The Iran sanctions: Donald Trump’s carbon tax

Trump's sanctions are substantially reducing the amount of Iranian oil that is coming on world markets

Published October 8, 2018 6:30AM (EDT)

 (Getty/Drew Angerer/Ben Stansall)
(Getty/Drew Angerer/Ben Stansall)

This article originally appeared on Truthout.

Most folks may have noticed that gas prices have been going up in recent months. While there are always multiple causes for market fluctuations, virtually all analysts would agree that the sanctions that Donald Trump has imposed on Iran are a major factor.

Donald Trump re-imposed sanctions on Iran earlier this year after pulling out of a deal that restricted Iran’s ability to produce nuclear weapons. While just about every expert who does not work for Donald Trump agreed that the deal effectively restrained Iran’s nuclear capacity and that the country was abiding by the deal, Trump refused to be bothered by the facts.

He re-imposed the sanctions against Iran that had been in place for more than three decades following the Iranian revolution. These sanctions not only prohibit US companies from dealing with Iran, they also apply to third parties so that a company that does business with Iran is also subject to sanctions.

Since virtually no one else in the world shares Donald Trump’s perspective on Iran, its oil exports will not fall to zero. Some companies will not care about the sanctions or find ways to skirt them. Nonetheless, the sanctions are substantially reducing the amount of Iranian oil that is coming on world markets.

Before the new sanctions went into effect, Iran was exporting 2.8 million barrels of oil a day (a bit more than 3.0 percent of world supply). Its exports were heading up as foreign investment was coming into the country to help it tap its vast reserves. It had been exporting almost 6 million barrels a day before the Iranian revolution in 1979.

Since the imposition of sanctions, exports have fallen to below 1.8 million barrels a day. They will almost certainly fall lower in the months ahead as the Trump administration increases its efforts to enforce the sanctions.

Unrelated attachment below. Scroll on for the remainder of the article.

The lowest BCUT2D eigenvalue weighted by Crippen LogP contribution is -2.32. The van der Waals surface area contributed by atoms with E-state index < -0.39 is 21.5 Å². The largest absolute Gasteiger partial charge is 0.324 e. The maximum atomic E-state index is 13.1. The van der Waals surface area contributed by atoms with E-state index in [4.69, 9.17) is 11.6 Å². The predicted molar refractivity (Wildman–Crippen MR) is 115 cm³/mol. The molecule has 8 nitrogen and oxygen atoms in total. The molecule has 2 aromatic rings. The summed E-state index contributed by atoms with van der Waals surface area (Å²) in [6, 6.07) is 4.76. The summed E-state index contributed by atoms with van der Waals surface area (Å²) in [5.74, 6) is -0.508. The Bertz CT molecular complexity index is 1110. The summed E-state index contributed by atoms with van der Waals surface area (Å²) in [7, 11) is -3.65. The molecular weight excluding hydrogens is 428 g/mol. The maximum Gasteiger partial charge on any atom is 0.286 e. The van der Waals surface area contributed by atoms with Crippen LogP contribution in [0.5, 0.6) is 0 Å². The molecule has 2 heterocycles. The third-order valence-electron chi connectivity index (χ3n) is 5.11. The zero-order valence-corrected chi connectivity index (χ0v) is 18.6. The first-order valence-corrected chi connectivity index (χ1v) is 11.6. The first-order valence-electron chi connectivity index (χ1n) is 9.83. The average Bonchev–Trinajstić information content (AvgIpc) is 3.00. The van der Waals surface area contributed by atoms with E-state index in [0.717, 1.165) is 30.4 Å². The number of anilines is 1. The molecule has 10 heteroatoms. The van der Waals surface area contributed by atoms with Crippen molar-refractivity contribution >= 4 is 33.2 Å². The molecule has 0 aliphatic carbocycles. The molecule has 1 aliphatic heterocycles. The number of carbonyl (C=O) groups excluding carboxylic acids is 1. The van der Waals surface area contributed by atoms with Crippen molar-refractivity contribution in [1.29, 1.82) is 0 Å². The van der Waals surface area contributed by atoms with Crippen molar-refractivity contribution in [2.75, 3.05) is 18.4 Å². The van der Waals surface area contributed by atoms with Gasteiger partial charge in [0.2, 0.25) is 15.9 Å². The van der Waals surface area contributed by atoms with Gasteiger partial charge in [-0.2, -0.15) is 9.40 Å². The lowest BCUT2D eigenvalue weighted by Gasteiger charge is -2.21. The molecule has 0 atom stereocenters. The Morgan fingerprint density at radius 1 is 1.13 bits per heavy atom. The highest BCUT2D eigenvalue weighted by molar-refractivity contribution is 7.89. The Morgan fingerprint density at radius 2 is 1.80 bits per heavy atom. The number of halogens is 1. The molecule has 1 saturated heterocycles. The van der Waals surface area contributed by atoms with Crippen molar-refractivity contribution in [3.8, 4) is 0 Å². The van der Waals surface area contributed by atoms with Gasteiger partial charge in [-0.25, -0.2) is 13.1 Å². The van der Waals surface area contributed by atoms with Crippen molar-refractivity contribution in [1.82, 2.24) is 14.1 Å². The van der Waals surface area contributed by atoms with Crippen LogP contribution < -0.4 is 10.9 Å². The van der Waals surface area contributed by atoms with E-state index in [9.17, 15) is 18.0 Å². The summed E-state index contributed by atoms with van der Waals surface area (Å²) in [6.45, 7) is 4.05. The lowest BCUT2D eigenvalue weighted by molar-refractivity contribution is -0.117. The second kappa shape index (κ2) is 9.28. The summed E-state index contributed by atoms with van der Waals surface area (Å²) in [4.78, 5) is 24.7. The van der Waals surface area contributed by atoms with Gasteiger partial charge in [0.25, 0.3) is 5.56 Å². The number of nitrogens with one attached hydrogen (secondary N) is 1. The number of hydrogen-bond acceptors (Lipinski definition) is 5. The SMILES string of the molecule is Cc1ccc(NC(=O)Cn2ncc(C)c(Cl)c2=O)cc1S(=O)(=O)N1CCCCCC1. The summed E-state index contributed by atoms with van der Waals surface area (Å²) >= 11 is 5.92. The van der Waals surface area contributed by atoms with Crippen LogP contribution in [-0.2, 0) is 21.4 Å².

The result is a shortfall of more than 1 million barrels a day in production that cannot easily be replaced, at least in the short run. Consequently, oil prices have risen from roughly $50 a barrel a year ago to almost $72 a barrel in the most recent trading days.

With roughly 40 gallons in a barrel, this $22 price hike in oil translates into an increase in gas prices of more than 50 cents a gallon. We can think of this 50-cent-a-gallon price hike as Donald Trump’s carbon tax.

While Donald Trump has made it as clear as possible that he doesn’t give a damn about global warming, this rise in the price of gasoline will have the same impact in reducing greenhouse gas emissions from oil as a $50 a ton carbon tax. This is the amount that many environmentalists had been advocating as a first step in reducing oil consumption.

Although Trump’s version of a carbon tax will have the same effect in encouraging conservation as the carbon tax advocated by environmentalists, there is a very important difference. The revenue from the tax advocated by environmentalists would go to the government. Most of them advocated using some of the revenue as a rebate to low- and moderate-income households.

Environmentalists also wanted to use some of the revenue to promote energy efficiency, providing subsidies for better insulation in homes and businesses and for mass transit. They also wanted to promote the development of clean energy, like wind and solar. But we know Donald Trump has an aversion to such things.

With Donald Trump’s backhanded carbon tax, the beneficiaries from higher oil prices will be big oil companies like Exxon-Mobil and BP. Major oil exporters will also gain, giving a bump to countries like Saudi Arabia, the United Arab Emirates, Russia, and Trump’s newfound enemy north of the border, Canada.

The folks who thought that electing Trump would mean that their gas prices would stay low are likely disappointed. But, they can take some pleasure in knowing that at least the money out of their pockets is not being used to address the problem of global warming.

Copyright © Truthout. Reprinted with permission.

By Dean Baker

Dean Baker co-founded the Center for Economic and Policy Research (CEPR), where he is a senior economist. His areas of research include housing and macroeconomics, intellectual property, Social Security, Medicare and European labor markets. He is the author of several books, including "Rigged: How Globalization and the Rules of the Modern Economy Were Structured to Make the Rich Richer." His blog, “Beat the Press,” provides commentary on economic reporting. He received his B.A. from Swarthmore College and his Ph.D. in economics from the University of Michigan.

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